On September 4, 1781, the eleven men, eleven women, and twenty-two children recruited by Alta California Governor Felipe de Neve founded El Pueblo de la Reyna de Los Angeles (The Town of the Queen of the Angels). They had gathered in August at the Mission San Gabriel in New Spain (present-day Mexico) and traveled together to arrive at the site of the new pueblo alongside the Los Angeles River.
Located between the San Gabriel Mountains and the Pacific Ocean, El Pueblo, as it was called, remained independent of the United States until the Mexican War in 1846, when the city was taken in a bloodless effort by U.S. forces. On April 4, 1850, the city was incorporated as Los Angeles and designated the county seat of Los Angeles County.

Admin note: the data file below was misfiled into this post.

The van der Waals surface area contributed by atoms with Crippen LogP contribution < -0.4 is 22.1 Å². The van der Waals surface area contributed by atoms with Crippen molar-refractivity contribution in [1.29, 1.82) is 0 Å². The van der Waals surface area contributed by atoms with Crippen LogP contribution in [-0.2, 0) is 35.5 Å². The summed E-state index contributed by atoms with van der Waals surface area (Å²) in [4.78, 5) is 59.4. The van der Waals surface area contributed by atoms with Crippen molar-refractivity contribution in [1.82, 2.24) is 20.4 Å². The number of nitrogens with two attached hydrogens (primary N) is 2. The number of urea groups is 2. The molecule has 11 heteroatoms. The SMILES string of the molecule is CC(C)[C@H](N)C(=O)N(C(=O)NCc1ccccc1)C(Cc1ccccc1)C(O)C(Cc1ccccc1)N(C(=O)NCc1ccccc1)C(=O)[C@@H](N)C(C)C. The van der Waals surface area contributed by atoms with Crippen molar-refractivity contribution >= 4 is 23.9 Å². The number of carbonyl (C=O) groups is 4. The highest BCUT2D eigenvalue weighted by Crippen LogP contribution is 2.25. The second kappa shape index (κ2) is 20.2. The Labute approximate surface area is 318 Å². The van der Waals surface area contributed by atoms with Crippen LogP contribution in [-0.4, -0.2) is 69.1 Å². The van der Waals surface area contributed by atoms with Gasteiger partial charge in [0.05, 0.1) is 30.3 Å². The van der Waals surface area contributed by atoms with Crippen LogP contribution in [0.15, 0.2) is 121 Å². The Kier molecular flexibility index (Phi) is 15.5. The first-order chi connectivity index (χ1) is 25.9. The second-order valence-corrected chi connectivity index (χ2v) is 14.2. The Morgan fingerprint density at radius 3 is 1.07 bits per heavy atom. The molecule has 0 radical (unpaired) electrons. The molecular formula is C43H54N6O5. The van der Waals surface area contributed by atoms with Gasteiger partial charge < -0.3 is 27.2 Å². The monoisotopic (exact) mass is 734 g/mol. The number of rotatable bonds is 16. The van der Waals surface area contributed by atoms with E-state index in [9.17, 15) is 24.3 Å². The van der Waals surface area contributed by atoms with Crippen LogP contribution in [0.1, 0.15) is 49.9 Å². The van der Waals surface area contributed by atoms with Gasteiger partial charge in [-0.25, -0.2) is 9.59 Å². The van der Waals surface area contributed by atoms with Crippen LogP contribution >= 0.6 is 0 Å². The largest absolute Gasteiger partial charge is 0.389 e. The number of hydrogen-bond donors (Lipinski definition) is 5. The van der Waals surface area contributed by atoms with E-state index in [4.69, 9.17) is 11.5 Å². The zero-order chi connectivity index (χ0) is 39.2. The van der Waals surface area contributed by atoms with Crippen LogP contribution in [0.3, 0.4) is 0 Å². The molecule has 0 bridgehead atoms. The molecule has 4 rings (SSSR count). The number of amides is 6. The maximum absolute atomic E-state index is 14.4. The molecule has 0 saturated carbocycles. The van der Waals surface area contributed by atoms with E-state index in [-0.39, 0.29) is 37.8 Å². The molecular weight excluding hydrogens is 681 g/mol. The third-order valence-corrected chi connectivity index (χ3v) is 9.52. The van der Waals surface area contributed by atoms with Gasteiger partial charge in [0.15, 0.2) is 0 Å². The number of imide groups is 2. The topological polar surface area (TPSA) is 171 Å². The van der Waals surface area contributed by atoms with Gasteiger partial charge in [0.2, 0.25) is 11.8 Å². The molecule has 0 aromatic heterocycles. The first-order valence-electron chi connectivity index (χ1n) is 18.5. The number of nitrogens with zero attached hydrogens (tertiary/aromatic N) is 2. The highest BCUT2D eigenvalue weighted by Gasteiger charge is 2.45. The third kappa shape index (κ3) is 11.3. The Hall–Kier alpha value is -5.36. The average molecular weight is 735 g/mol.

The city grew considerably with the arrival of the railroad in the mid-1870s allowing both the easy export of agricultural products and an influx of immigrants. During the 1880s, the population of Los Angeles more than quadrupled—increasing from approximately 11,200 in 1880 to 50,400 by 1890, and then doubling to 102,500 by 1900.